to her bridle is a small bell. It lets her blind friend know where she is, so he can follow her.

As one stands and watches these two friends, one sees how she is always checking on him, and that he will listen for her bell and then slowly walk to where she is, trusting that she will not lead him astray.

Like the owners of these two horses, God does not throw us away just because we are not perfect or because we have problems or challenges.

He watches over us and even brings others into our lives to help us when we are in need.

Sometimes we are the blind horse being guided by God and those whom he places in our lives. Other times we are the guide horse, helping others to see God.

The story of the horses reminded me of how much we need each other.”

Good thoughts.

Thursday, December 01, 2005

There's no perfect church...

My generation hungers for "real" church. (See what my sister-in-law writes about that here.) We are frustrated with church as we see it, often admitting that we go more out of habit than conviction. Just last Sunday I had a friend tell me that he feels more like he is at church when he's playing in his band (a group of believers) at a bar in Vancouver than he does when he sits in church on Sunday morning. I understand where he is coming from. We want to "be" the church instead of just "going to" the church. It's easy to go without being.

The temptation, however, is to throw away the "going". To make bold statements about "being the church" and to lower the importance of coming together as a community. I realize that 11:00 am Sunday morning often leaves a lot to be desired. But realize for a moment what is happening. A group of extremely diverse people (different histories, different income levels, different spiritual heritages, different relational baggage) all come together to formally "be" the body of Christ. And it's not always a thing of beauty. We often see more of the sludge of our own selfishness than of the beauty of Jesus. But we need to be together. It forces us into relationships that we would not choose to enter otherwise. If we run off on our own to "be" the church we miss all the things that we need to learn about ourselves that come from living as a "body" - as a community of faith.

Just one example. One of my daughters suffers from an anxiety disorder. She can dream up more things to worry about and be afraid of than any person I've ever known. This has been a tremendous struggle for our family at times. All our decisions are to some degree shaped by how this daughter will respond.

In the past few weeks we have seen some progress in this area, especially in regards to her own spiritual development. And let me tell you why. People in our church are praying for her. People very different from myself, who have different thoughts and ideas than I have, who hold to different theological positions than I do, and who, if they read this blog, would wonder why I spend so much time writing about things that they would see as unimportant. But because we are a body - they pray for my daughter. And God hears.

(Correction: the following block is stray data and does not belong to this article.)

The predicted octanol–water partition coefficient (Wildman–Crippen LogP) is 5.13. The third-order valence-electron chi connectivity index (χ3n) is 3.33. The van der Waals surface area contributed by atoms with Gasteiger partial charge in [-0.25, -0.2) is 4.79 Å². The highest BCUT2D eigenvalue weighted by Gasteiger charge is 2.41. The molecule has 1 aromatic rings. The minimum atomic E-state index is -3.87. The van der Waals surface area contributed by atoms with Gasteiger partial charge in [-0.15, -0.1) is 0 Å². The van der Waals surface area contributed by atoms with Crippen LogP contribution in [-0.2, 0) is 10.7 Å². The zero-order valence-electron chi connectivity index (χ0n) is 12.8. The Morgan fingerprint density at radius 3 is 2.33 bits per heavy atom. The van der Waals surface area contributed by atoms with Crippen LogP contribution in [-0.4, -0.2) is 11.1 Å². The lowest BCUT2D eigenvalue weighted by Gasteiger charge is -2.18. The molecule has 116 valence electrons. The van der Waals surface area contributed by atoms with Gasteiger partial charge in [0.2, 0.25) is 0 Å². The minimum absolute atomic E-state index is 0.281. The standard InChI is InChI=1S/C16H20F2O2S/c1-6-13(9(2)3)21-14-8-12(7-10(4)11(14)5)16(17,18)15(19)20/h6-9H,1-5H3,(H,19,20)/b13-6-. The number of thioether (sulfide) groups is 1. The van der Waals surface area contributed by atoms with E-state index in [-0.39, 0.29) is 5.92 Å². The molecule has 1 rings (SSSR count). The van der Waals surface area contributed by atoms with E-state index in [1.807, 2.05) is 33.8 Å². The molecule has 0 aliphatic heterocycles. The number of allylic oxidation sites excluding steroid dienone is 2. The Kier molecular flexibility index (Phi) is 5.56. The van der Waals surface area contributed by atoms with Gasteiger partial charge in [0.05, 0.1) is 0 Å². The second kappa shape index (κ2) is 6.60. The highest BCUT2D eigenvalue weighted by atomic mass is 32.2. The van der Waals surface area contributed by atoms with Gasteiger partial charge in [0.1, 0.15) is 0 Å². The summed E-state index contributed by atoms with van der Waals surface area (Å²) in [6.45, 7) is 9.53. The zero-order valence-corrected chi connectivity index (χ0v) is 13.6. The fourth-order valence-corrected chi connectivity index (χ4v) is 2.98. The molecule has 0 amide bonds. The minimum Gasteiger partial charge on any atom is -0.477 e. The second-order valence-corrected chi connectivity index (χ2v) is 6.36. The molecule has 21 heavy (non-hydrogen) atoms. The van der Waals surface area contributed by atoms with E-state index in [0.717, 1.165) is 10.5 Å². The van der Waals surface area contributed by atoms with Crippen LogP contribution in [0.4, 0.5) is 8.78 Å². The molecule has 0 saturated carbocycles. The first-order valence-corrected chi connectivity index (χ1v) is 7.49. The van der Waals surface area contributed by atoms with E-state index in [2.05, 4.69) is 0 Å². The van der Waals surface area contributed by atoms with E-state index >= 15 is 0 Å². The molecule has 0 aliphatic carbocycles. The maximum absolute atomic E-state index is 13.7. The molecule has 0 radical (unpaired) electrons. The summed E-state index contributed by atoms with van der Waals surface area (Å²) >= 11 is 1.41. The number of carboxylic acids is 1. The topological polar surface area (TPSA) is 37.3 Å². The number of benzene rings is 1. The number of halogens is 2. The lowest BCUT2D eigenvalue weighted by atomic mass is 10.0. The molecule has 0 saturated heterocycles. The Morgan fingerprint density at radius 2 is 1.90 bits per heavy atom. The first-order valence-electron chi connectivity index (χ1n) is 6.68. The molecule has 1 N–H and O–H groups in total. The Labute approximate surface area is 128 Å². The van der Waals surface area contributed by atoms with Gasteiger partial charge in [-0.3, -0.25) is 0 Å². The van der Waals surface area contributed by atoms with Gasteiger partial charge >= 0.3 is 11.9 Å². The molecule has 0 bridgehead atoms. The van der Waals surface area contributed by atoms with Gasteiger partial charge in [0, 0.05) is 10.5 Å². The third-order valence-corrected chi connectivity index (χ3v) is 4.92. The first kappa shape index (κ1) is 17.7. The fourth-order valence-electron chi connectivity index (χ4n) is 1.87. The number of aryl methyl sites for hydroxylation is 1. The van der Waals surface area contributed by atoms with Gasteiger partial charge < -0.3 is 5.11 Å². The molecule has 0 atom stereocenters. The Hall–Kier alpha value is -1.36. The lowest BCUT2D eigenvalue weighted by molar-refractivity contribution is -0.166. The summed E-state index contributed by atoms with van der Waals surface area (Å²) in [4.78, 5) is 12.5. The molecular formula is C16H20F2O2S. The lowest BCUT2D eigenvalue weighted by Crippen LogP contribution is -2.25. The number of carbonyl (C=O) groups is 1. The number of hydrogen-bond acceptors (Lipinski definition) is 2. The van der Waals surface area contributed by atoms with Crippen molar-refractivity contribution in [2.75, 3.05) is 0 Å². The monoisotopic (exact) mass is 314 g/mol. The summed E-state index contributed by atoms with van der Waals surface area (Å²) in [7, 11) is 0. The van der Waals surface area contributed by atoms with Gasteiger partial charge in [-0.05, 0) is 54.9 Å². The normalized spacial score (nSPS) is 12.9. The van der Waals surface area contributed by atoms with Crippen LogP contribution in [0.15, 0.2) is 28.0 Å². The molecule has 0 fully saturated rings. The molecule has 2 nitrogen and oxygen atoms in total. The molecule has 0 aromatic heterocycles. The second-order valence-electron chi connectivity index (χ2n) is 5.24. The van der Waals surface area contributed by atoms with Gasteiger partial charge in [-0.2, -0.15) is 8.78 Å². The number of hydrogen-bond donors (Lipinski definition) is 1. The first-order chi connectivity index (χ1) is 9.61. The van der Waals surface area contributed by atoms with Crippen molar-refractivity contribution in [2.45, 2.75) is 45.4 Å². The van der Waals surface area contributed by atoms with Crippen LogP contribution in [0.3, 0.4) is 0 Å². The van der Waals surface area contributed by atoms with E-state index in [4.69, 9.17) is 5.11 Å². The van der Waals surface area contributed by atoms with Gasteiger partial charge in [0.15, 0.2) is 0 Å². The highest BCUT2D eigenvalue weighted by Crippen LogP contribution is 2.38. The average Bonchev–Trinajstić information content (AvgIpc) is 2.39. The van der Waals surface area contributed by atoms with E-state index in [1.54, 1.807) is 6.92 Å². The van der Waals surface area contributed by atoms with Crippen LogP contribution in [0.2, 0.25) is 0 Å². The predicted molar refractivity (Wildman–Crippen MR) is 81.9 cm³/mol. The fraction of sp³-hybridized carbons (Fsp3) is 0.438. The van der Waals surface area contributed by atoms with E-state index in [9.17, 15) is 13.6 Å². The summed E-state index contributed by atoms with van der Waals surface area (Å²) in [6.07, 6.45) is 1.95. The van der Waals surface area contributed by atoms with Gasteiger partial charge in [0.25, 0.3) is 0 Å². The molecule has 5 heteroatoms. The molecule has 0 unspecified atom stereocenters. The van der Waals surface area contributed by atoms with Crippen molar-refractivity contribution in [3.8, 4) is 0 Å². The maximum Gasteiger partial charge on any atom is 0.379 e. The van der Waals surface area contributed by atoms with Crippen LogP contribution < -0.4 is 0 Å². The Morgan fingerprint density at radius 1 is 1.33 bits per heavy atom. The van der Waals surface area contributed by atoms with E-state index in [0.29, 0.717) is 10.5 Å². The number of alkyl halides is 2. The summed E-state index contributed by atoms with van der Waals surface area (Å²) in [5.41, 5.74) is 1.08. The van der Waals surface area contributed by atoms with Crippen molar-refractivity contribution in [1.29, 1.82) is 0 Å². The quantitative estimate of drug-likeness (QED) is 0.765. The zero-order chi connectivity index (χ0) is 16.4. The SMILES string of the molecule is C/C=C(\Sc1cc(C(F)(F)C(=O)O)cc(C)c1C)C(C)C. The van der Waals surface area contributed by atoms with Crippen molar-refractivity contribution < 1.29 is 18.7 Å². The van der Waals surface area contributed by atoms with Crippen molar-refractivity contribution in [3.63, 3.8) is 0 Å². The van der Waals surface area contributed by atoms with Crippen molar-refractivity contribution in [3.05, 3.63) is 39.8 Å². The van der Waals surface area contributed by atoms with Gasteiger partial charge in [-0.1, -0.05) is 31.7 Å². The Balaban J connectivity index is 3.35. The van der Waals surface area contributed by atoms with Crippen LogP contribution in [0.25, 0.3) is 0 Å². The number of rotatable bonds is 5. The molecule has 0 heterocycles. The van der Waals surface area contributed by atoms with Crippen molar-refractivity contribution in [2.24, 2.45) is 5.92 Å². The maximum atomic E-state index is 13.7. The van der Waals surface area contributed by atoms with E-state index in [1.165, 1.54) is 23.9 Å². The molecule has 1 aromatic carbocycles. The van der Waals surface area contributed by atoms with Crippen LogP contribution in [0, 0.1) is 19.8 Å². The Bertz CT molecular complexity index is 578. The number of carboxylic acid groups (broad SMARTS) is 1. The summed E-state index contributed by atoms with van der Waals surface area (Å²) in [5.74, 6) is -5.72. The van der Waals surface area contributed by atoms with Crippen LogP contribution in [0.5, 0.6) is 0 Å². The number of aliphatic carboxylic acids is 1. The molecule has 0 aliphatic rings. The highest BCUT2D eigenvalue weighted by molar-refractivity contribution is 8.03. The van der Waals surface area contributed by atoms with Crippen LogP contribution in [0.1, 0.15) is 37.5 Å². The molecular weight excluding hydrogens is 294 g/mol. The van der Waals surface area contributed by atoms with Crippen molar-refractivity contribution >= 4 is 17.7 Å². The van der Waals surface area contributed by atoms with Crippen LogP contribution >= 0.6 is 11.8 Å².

Yes, there are times that I am frustrated with church. But there are also times that I know that without it I'm dead in the water. If you want to "be" the church then I encourage you to do that. Feed the hungry, give to the poor, share the truth with those who will never enter the doors, but don't neglect to "be the church" with your brothers and sisters in Christ. It is often there that "being the church" can be the most challenging. Let "church" force you into relationships and situations that, if left to your own devices, you would choose to avoid. We need each other. Let's not forget that.

"Now the body is not made up of one part but of many. If the foot should say, "Because I am not a hand, I do not belong to the body," it would not for that reason cease to be part of the body. And if the ear should say, "Because I am not an eye, I do not belong to the body," it would not for that reason cease to be part of the body. If the whole body were an eye, where would the sense of hearing be? If the whole body were an ear, where would the sense of smell be? But in fact God has arranged the parts in the body, every one of them, just as he wanted them to be. If they were all one part, where would the body be? As it is, there are many parts, but one body...If one part suffers, every part suffers with it; if one part is honored, every part rejoices with it." (I Corinthians 12:14-20,27)

" he knew something wonderful..."

There's a great post today at Paradoxology about the reputation that goes (or that should go) with being a Christian. It's definitely worth reading and thinking about.
"He's probably one of the best guys I've ever known. He always had a smile on his face, like he knew something wonderful."